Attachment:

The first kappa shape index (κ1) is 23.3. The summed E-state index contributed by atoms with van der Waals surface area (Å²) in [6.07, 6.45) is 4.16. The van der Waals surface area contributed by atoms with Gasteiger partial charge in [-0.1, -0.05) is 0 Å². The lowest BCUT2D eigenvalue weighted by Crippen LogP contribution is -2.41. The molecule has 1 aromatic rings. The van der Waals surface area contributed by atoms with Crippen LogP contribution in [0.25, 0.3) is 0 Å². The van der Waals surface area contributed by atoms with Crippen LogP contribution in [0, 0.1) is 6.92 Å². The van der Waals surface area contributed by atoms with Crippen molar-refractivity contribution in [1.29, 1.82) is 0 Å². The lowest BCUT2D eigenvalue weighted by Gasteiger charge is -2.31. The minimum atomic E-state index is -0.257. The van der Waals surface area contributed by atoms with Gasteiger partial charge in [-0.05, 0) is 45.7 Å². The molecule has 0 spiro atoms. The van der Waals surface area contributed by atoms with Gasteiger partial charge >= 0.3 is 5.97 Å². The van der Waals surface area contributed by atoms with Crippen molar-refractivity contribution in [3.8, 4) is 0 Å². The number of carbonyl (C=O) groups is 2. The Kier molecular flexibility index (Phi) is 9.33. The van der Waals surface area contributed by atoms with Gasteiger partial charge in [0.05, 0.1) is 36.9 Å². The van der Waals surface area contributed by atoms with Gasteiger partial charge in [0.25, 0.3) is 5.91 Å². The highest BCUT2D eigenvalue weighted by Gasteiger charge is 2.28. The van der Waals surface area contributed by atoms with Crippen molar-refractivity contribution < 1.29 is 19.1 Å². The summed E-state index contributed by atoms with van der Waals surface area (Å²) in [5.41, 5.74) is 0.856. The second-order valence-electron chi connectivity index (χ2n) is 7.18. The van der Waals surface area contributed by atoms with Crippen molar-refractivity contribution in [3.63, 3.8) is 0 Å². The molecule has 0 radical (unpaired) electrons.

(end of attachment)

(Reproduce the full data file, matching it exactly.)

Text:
The first kappa shape index (κ1) is 23.3. The summed E-state index contributed by atoms with van der Waals surface area (Å²) in [6.07, 6.45) is 4.16. The van der Waals surface area contributed by atoms with Gasteiger partial charge in [-0.1, -0.05) is 0 Å². The lowest BCUT2D eigenvalue weighted by Crippen LogP contribution is -2.41. The molecule has 1 aromatic rings. The van der Waals surface area contributed by atoms with Crippen LogP contribution in [0.25, 0.3) is 0 Å². The van der Waals surface area contributed by atoms with Crippen LogP contribution in [0, 0.1) is 6.92 Å². The van der Waals surface area contributed by atoms with Crippen molar-refractivity contribution in [1.29, 1.82) is 0 Å². The lowest BCUT2D eigenvalue weighted by Gasteiger charge is -2.31. The minimum atomic E-state index is -0.257. The van der Waals surface area contributed by atoms with Gasteiger partial charge in [-0.05, 0) is 45.7 Å². The molecule has 0 spiro atoms. The van der Waals surface area contributed by atoms with Gasteiger partial charge >= 0.3 is 5.97 Å². The van der Waals surface area contributed by atoms with Crippen molar-refractivity contribution in [3.8, 4) is 0 Å². The number of carbonyl (C=O) groups is 2. The Kier molecular flexibility index (Phi) is 9.33. The van der Waals surface area contributed by atoms with Gasteiger partial charge in [0.05, 0.1) is 36.9 Å². The van der Waals surface area contributed by atoms with Gasteiger partial charge in [0.25, 0.3) is 5.91 Å². The highest BCUT2D eigenvalue weighted by Gasteiger charge is 2.28. The van der Waals surface area contributed by atoms with Crippen molar-refractivity contribution < 1.29 is 19.1 Å². The summed E-state index contributed by atoms with van der Waals surface area (Å²) in [5.41, 5.74) is 0.856. The second-order valence-electron chi connectivity index (χ2n) is 7.18. The van der Waals surface area contributed by atoms with Crippen molar-refractivity contribution in [3.63, 3.8) is 0 Å². The molecule has 0 radical (unpaired) electrons.